Antonyms for piratic

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Roget's 21st Century Thesaurus, Third Edition Copyright © 2013 by the Philip Lief Group.

EXAMPLES FROM THE WEB FOR PIRATIC

Now let us follow the ship Roosevelt in its piratic career northward.

What horror to look into the muddy sediment which floats round the piratic keel!

Because Murphy could not write, Pritchard was left with him to read the piratic instructions once each week.

Indeed, this name of Skelt appears so stagey and piratic, that I will adopt it boldly to design these qualities.

The Algerines were now sweeping with their piratic crafts the Mediterranean, exacting tribute from all Christian powers.

Lured by such hopes of plunder, Venice was as eager as the pope to take a share in the piratic expedition.

The Scottish broch-people, associated in tradition with the Picts, were notorious for their piratic habits.

And thus Sumner cannot detect that England makes war on our commerce, under the piratic flag of the rebels.

Robber bands and piratic hordes will often fight with ferocity and desperation which can not be surpassed.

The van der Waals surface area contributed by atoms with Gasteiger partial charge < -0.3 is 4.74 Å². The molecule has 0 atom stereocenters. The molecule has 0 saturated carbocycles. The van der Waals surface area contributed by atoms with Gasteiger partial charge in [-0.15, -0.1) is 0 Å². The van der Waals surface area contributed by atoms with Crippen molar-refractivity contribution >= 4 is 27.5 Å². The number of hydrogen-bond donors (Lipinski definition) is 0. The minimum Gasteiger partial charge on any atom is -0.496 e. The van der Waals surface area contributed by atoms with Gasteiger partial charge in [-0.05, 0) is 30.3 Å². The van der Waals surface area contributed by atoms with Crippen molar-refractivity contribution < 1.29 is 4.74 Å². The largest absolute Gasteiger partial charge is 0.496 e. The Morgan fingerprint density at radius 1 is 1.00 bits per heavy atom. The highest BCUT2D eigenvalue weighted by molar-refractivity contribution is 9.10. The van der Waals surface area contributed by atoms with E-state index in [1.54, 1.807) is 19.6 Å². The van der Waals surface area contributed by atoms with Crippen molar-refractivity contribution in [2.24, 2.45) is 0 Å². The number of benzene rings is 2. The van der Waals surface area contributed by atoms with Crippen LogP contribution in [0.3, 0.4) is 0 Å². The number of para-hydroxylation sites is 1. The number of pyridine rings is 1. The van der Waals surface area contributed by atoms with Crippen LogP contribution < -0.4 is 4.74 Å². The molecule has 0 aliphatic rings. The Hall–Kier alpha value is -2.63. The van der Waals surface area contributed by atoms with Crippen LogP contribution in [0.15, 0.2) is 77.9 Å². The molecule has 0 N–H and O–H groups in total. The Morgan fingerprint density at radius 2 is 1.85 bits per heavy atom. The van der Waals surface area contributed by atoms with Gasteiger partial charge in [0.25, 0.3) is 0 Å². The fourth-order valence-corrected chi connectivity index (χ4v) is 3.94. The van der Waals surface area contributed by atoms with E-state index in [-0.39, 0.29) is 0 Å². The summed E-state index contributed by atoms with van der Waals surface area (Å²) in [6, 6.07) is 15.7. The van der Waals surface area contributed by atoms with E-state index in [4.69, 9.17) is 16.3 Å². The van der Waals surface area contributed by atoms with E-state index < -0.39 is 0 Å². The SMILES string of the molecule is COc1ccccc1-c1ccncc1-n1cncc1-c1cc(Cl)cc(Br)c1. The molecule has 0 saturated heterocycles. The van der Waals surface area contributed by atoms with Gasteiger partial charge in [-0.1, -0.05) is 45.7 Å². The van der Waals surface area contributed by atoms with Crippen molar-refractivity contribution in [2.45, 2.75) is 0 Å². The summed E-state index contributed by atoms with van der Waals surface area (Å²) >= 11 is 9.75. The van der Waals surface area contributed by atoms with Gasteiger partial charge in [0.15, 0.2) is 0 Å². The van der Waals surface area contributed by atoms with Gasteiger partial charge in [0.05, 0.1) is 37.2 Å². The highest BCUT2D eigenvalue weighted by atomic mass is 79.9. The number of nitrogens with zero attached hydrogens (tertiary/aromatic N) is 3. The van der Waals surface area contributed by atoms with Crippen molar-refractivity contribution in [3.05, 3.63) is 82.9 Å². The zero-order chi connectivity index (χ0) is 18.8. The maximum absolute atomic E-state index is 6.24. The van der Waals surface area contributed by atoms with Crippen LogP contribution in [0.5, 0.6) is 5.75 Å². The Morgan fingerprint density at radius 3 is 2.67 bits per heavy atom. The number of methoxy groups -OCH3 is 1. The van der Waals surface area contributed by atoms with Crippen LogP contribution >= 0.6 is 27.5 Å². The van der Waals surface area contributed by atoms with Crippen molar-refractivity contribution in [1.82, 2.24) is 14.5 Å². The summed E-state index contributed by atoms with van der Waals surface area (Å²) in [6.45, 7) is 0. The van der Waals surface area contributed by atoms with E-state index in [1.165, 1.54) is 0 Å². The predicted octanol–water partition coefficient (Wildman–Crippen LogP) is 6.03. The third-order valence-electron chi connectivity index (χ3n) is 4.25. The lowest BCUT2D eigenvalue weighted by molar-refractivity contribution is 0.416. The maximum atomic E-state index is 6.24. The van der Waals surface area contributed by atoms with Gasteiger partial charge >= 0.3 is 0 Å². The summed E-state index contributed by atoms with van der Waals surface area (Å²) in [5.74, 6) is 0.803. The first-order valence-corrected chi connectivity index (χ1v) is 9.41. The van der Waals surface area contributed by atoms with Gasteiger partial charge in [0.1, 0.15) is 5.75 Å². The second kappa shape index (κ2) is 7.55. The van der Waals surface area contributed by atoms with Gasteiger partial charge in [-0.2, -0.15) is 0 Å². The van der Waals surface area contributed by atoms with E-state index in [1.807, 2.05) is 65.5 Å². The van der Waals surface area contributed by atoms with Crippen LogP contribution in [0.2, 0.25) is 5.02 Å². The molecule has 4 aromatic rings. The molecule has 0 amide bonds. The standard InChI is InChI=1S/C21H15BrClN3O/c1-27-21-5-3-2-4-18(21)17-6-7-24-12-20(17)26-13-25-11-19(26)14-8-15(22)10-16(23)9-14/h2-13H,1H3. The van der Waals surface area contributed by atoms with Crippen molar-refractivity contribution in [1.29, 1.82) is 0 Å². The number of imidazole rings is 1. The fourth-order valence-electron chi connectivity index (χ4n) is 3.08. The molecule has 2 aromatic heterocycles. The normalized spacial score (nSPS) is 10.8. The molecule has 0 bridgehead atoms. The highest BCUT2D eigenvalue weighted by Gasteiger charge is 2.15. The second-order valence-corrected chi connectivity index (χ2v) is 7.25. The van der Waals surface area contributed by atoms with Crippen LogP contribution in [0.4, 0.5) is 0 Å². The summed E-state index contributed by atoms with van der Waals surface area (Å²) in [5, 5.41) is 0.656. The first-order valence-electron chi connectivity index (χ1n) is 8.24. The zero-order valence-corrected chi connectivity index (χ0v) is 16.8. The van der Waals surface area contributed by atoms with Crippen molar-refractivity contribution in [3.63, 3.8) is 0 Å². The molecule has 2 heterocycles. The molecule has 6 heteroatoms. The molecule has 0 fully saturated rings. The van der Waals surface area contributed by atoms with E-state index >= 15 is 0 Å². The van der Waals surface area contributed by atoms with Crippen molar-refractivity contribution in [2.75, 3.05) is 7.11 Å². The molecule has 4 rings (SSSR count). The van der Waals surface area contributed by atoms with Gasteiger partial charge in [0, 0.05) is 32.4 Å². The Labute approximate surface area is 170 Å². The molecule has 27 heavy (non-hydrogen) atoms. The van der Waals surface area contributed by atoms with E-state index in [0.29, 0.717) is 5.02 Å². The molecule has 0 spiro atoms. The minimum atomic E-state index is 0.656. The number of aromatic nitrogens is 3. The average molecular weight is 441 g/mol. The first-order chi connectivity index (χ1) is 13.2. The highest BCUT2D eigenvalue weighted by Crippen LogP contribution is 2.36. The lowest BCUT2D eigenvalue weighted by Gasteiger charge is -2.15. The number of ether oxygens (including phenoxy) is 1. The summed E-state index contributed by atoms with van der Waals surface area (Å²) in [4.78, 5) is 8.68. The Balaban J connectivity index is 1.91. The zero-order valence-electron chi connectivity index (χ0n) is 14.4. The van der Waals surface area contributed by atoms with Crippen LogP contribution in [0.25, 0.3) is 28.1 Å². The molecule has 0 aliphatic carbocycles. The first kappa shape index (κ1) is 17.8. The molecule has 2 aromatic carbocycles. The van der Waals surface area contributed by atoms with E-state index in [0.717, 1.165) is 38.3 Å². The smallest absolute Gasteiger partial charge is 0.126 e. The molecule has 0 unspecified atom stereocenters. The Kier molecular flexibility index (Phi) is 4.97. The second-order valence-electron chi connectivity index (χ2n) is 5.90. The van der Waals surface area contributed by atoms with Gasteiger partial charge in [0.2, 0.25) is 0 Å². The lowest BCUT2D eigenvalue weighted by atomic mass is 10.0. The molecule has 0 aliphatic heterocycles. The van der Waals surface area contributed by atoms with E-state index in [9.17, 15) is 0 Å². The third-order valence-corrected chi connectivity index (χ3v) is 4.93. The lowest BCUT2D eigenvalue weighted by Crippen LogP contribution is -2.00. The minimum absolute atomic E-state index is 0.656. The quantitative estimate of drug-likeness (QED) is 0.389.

WORD ORIGIN

c.1300 (mid-13c. as a surname), from Latin pirata "sailor, corsair, sea robber" (source of Spanish, Italian pirata, Dutch piraat, German Pirat), literally "one who attacks (ships)," from Greek peirates "brigand, pirate," literally "one who attacks," from peiran "to attack, make a hostile attempt on, try," from peira "trial, an attempt, attack," from PIE root *per- "try" (cf. Latin peritus "experienced," periculum "trial, experiment; attempt on or against; enterprise;" see peril). An Old English word for it was sæsceaða. Meaning "one who takes another's work without permission" first recorded 1701; sense of "unlicensed radio broadcaster" is from 1913.

MORE RELATED WORDS FOR PIRATIC

Roget's 21st Century Thesaurus, Third Edition Copyright © 2013 by the Philip Lief Group.